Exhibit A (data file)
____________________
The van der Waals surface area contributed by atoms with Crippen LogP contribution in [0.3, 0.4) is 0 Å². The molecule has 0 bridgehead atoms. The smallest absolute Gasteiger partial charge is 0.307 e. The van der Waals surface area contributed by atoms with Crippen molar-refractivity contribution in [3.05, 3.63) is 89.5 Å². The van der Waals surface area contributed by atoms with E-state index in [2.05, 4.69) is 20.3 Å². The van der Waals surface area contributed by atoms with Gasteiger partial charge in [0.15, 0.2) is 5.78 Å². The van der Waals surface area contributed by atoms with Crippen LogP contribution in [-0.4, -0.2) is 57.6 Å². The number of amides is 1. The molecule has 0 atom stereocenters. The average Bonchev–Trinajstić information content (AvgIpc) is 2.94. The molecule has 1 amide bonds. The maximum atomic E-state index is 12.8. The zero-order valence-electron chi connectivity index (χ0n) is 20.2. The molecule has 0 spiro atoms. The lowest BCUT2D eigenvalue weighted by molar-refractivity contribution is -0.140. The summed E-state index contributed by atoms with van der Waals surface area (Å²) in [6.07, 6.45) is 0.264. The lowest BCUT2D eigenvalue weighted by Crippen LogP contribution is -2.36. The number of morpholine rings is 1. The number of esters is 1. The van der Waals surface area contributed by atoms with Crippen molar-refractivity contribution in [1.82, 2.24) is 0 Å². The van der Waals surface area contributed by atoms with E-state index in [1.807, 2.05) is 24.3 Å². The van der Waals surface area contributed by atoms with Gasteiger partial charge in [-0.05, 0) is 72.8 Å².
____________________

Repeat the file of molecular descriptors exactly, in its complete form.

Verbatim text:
The van der Waals surface area contributed by atoms with Crippen LogP contribution in [0.3, 0.4) is 0 Å². The molecule has 0 bridgehead atoms. The smallest absolute Gasteiger partial charge is 0.307 e. The van der Waals surface area contributed by atoms with Crippen molar-refractivity contribution in [3.05, 3.63) is 89.5 Å². The van der Waals surface area contributed by atoms with E-state index in [2.05, 4.69) is 20.3 Å². The van der Waals surface area contributed by atoms with Gasteiger partial charge in [0.15, 0.2) is 5.78 Å². The van der Waals surface area contributed by atoms with Crippen LogP contribution in [-0.4, -0.2) is 57.6 Å². The number of amides is 1. The molecule has 0 atom stereocenters. The average Bonchev–Trinajstić information content (AvgIpc) is 2.94. The molecule has 1 amide bonds. The maximum atomic E-state index is 12.8. The zero-order valence-electron chi connectivity index (χ0n) is 20.2. The molecule has 0 spiro atoms. The lowest BCUT2D eigenvalue weighted by molar-refractivity contribution is -0.140. The summed E-state index contributed by atoms with van der Waals surface area (Å²) in [6.07, 6.45) is 0.264. The lowest BCUT2D eigenvalue weighted by Crippen LogP contribution is -2.36. The number of morpholine rings is 1. The number of esters is 1. The van der Waals surface area contributed by atoms with Crippen molar-refractivity contribution in [1.82, 2.24) is 0 Å². The van der Waals surface area contributed by atoms with E-state index in [1.807, 2.05) is 24.3 Å². The van der Waals surface area contributed by atoms with Gasteiger partial charge in [-0.05, 0) is 72.8 Å².